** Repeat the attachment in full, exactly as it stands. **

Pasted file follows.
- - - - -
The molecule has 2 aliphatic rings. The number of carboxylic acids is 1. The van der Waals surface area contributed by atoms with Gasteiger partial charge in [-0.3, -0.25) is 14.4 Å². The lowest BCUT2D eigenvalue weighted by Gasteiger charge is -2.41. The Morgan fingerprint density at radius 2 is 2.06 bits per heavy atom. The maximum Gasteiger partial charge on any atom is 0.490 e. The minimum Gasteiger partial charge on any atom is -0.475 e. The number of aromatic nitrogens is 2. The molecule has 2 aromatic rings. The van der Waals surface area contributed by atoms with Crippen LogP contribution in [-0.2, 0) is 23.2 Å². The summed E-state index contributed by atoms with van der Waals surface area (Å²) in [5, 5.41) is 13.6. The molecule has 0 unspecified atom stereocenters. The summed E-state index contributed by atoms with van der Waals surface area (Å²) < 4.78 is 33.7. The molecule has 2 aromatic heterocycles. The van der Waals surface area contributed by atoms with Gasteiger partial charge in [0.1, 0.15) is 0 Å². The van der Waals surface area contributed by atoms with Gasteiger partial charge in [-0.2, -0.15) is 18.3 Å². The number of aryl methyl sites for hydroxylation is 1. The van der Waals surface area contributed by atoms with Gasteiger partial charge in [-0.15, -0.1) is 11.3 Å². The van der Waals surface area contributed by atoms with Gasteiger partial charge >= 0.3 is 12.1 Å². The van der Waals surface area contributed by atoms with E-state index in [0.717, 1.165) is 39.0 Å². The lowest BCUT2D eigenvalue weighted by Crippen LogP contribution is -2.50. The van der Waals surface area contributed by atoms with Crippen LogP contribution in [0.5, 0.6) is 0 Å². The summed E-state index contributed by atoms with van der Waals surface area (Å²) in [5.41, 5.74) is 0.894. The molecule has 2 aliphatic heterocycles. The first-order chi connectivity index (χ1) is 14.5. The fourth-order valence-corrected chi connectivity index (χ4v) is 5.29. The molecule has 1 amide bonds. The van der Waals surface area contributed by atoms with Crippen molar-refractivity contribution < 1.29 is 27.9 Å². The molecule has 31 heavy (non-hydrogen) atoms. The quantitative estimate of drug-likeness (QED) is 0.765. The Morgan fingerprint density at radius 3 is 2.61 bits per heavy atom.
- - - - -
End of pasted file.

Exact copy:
The molecule has 2 aliphatic rings. The number of carboxylic acids is 1. The van der Waals surface area contributed by atoms with Gasteiger partial charge in [-0.3, -0.25) is 14.4 Å². The lowest BCUT2D eigenvalue weighted by Gasteiger charge is -2.41. The Morgan fingerprint density at radius 2 is 2.06 bits per heavy atom. The maximum Gasteiger partial charge on any atom is 0.490 e. The minimum Gasteiger partial charge on any atom is -0.475 e. The number of aromatic nitrogens is 2. The molecule has 2 aromatic rings. The van der Waals surface area contributed by atoms with Crippen LogP contribution in [-0.2, 0) is 23.2 Å². The summed E-state index contributed by atoms with van der Waals surface area (Å²) in [5, 5.41) is 13.6. The molecule has 0 unspecified atom stereocenters. The summed E-state index contributed by atoms with van der Waals surface area (Å²) < 4.78 is 33.7. The molecule has 2 aromatic heterocycles. The van der Waals surface area contributed by atoms with Gasteiger partial charge in [0.1, 0.15) is 0 Å². The van der Waals surface area contributed by atoms with Gasteiger partial charge in [-0.2, -0.15) is 18.3 Å². The number of aryl methyl sites for hydroxylation is 1. The van der Waals surface area contributed by atoms with Gasteiger partial charge in [-0.15, -0.1) is 11.3 Å². The van der Waals surface area contributed by atoms with Gasteiger partial charge >= 0.3 is 12.1 Å². The van der Waals surface area contributed by atoms with E-state index in [0.717, 1.165) is 39.0 Å². The lowest BCUT2D eigenvalue weighted by Crippen LogP contribution is -2.50. The van der Waals surface area contributed by atoms with Crippen LogP contribution in [0.5, 0.6) is 0 Å². The summed E-state index contributed by atoms with van der Waals surface area (Å²) in [5.41, 5.74) is 0.894. The molecule has 2 aliphatic heterocycles. The first-order chi connectivity index (χ1) is 14.5. The fourth-order valence-corrected chi connectivity index (χ4v) is 5.29. The molecule has 1 amide bonds. The van der Waals surface area contributed by atoms with Crippen molar-refractivity contribution < 1.29 is 27.9 Å². The molecule has 31 heavy (non-hydrogen) atoms. The quantitative estimate of drug-likeness (QED) is 0.765. The Morgan fingerprint density at radius 3 is 2.61 bits per heavy atom.